from The Century Dictionary.
- Provided with a heel or a heel-like protuberance.
- Shod: usually in the slang phrase well heeled, well shod, conditioned, or circumstanced: applied to a player at cards who has a good hand, to a person who possesses plenty of money, or to a man who is well armed.
from Wiktionary, Creative Commons Attribution/Share-Alike License.
- verb Simple past tense and past participle of
- adjective Having a
heel(often specified, as in high-heeledetc.).
- adjective archaic
Prepared, especially armedwith a weapon.
from Wiktionary, Creative Commons Attribution/Share-Alike License
The Widow Weld was a musical-comedy sort of widow in French-heeled, patent-leather slippers and girlish gowns.
I expect to die in French-heeled pumps and embroidered silk stockings and the finest, silliest silk things ever put in a show window to tempt the soul of a woman.
These people could relax and give themselves up to enjoyment because they were "heeled" -- as a boy lieutenant slangily put it -- to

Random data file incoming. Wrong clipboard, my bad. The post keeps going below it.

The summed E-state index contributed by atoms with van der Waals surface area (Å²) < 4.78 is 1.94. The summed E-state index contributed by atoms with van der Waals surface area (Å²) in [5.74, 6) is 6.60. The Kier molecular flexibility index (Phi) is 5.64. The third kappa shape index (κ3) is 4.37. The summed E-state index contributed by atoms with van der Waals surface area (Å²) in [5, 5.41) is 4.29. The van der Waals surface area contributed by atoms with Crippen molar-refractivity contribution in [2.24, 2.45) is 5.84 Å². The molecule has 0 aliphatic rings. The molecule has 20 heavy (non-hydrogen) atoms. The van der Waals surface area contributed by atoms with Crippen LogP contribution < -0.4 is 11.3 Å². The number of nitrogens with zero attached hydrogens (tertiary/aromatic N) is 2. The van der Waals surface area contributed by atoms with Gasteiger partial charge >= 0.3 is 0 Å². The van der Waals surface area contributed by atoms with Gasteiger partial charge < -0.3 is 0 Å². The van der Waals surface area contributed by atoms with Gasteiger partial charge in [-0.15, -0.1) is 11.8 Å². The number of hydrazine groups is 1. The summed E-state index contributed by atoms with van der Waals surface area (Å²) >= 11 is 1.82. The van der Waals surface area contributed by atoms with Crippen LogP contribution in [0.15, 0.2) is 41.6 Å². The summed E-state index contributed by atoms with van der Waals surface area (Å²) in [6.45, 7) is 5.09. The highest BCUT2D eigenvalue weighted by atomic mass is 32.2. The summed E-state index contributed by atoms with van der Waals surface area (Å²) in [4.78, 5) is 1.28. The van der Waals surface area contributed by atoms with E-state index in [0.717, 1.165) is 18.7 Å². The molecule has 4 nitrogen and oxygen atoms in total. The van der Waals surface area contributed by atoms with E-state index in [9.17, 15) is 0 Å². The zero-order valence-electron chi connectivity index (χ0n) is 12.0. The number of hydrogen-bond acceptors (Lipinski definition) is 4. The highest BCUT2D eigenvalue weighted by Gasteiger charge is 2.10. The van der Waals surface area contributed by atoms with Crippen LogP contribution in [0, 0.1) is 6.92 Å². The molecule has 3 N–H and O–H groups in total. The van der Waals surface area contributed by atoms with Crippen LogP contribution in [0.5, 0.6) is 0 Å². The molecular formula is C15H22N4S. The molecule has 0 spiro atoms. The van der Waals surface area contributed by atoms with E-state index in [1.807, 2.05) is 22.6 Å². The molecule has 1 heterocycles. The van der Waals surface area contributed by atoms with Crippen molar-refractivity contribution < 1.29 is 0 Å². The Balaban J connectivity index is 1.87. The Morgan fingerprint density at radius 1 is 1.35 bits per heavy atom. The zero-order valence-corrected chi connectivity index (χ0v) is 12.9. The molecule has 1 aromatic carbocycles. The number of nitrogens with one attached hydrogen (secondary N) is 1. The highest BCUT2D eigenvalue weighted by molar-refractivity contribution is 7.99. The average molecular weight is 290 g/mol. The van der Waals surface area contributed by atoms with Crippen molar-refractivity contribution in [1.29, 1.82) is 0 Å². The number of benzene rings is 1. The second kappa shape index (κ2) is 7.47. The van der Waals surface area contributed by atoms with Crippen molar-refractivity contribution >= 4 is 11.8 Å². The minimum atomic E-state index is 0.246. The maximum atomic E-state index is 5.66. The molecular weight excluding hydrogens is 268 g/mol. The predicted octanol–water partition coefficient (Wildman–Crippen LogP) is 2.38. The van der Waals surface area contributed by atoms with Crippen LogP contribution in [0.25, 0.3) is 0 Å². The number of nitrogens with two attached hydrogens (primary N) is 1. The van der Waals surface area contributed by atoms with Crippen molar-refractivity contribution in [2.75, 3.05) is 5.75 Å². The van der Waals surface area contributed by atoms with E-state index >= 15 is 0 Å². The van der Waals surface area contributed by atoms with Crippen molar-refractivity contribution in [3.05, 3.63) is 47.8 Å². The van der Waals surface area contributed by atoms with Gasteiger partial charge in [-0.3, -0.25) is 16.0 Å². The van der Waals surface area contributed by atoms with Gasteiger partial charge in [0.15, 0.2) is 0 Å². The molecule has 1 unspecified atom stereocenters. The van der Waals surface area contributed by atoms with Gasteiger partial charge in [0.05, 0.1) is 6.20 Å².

Pretty well "heeled," they took a course nearly due east, and in the direction of the Pan Handle of Texas.
In this way it was difficult to know whether a man was "heeled" (armed) or not.
The three men at the table, although they were "heeled" with. 45s, were of a different type.
The prospective corpse was not "heeled," as he was not in any feud just then, and was not expecting trouble, but he knew that he would have to act, and quickly, by his wits, or he would be shot, and he turned on the fellow and said carelessly:
Miss Gaskett "heeled" Wallie with flattering faithfulness and incidentally imparted the information that a friend from Zanesville,
Mulberry Street was wont to adjust its differences over the cards and the wine-cup, it came "heeled," ready for what might befall.
Her stripling brought an armful of aged sheet-music from their room, -- for this bride went "heeled," as you might say, -- and bent himself lovingly over and got ready to turn the pages.